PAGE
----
The Twilight Saga: Breaking Dawn – Part 2 Review

When it comes to the finale of any series, writing a review is almost redundant.  By this point you know if you either like Twilight or if you don’t, so all that really matters is whether Breaking Dawn – Part 2 offers a satisfying conclusion for the twihards.  Being that I’m not a twihard however, that becomes a difficult question to answer – but let’s try anyway!

“This is my cool guy pose.”

It only makes sense then to start at the beginning: let it be known that the first 30 minutes are atrocious.  Picking up immediately from the end of Part 1, Bella (Kristen Stewart) is now a vampire and must grow accustomed to her new powers.  These include running incredibly fast, a feat which is shown by the same cheap-looking special effect that wore out its welcome in the previous instalments.  Indeed, the sight of Bella hopping around and aggressively rock climbing in this opening segment is borderline cringeworthy – where did the budget go?

Oh, a CGI baby… that’s where!  Yes, Bella and hubby Edward (Robert Pattinson) now have a bouncing baby girl called Renesmee.  She’s a hybrid vampire-human who grows at an accelerated rate.  Why baby Renesmee is a creepy special effect is anyone’s guess – are there not enough real babies in the world?  Anyhow, Renesmee’s existence is somewhat problematic as the Volturi (code for Italian vampire mafia) believe that she’s an outlawed immortal child – a child that was turned into a vampire.  Apparently such bloodsuckers are bad news so Volturi circus leader Aro (Michael Sheen) uses this flimsy misinformation as an excuse to wipe out Bella, Edward and the Cullen clan.  It’s a silly plot made sillier by werewolf Jacob’s infatuation with Renesmee.  Even ardent fans have to admit that Jacob (Taylor Lautner) imprinting on ‘Nessie’ is kind of, maybe, just a little weird.

Mr Sheen is the best thing about Breaking Dawn – Part 2

Regardless, dumb plot notwithstanding, after the first act and a woeful sex scene (seriously, Game of Thrones has really hurt the impact of all non-R-rated sex scenes), the movie becomes transiently enjoyable.  There are a few good chuckles to be had, mostly thanks to some tongue-in-cheek humour that benefits from both the deliberate awkwardness of the situations the characters find themselves in as well as the added awkwardness of the generally terrible dialogue and bland performances.  That said, Sheen has the most fun hamming it up as the baroque villain.  Indeed, in a film with classic lines like ‘we’re the same temperature now’, Sheen seems to realise that the material needs to be treated with a (large) degree of camp – he’s certainly challenging Voldemort for most ridiculous evil laugh!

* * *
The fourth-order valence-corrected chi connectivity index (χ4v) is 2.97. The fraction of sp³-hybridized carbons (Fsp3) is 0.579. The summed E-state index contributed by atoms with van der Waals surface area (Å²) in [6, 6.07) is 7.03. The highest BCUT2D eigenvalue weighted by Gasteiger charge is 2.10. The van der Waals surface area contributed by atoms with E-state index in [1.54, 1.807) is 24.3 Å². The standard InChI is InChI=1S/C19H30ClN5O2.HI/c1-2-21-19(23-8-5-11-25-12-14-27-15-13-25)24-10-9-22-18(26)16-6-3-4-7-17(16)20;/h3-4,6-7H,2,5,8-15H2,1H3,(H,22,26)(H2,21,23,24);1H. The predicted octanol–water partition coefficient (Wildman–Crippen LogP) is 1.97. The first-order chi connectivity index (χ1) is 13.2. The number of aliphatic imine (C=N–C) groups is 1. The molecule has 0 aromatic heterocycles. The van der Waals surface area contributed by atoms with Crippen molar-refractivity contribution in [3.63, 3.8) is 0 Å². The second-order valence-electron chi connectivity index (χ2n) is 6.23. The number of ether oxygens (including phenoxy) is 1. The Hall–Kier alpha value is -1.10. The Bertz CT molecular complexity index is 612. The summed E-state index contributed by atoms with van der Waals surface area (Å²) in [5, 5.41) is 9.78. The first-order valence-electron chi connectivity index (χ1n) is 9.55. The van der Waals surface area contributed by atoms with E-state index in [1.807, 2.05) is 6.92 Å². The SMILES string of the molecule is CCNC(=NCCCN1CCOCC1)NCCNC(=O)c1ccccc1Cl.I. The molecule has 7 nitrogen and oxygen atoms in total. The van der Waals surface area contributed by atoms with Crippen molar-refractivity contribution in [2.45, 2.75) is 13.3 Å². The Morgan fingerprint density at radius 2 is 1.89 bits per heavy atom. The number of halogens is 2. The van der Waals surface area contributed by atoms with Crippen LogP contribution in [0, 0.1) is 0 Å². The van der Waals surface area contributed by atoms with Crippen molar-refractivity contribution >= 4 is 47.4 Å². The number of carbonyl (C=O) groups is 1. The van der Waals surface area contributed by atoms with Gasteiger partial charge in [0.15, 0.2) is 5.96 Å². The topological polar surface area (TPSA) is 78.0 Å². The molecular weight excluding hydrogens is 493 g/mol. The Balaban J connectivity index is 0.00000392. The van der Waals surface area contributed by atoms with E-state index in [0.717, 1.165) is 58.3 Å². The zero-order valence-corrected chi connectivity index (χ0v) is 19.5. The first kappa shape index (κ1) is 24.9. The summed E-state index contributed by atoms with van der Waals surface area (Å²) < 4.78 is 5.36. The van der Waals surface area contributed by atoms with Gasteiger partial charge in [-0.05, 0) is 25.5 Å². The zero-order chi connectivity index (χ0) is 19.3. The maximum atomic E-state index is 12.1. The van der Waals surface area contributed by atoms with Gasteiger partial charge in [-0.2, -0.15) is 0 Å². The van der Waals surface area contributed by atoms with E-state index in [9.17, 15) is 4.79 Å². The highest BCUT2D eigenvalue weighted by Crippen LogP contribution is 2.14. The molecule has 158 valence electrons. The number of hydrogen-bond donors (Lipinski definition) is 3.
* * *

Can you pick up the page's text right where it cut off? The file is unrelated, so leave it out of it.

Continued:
It all builds up to an exciting action-packed climax… that completely deviates from the book only to then pull the rug out from under your feet.  The changes to the story here are likely to divide hardcore fans – I could feel the audience of twihards clench up in frustration as certain events unfolded.  Perhaps it’s for this reason that I enjoyed this part the most (what does that say about me?).  In my mind I pictured director Bill Condon poking his head into the corner of the frame with a massive, grinning trollface, to which I could only think ‘well played!’.  Overall, it was a fun bait-and-switch that gave Sheen more screen time so I wasn’t complaining.  And then it all ends, the saga concludes – but not before the last injustice of a tacky montage of the previous films.  Oh well.

Breaking Dawn – Part 2 is likely to divide fans due to changes from the book, but non-fans might find this last entry the easiest of the storied vampire romance to digest… if only because it’s all so hilariously awful. 

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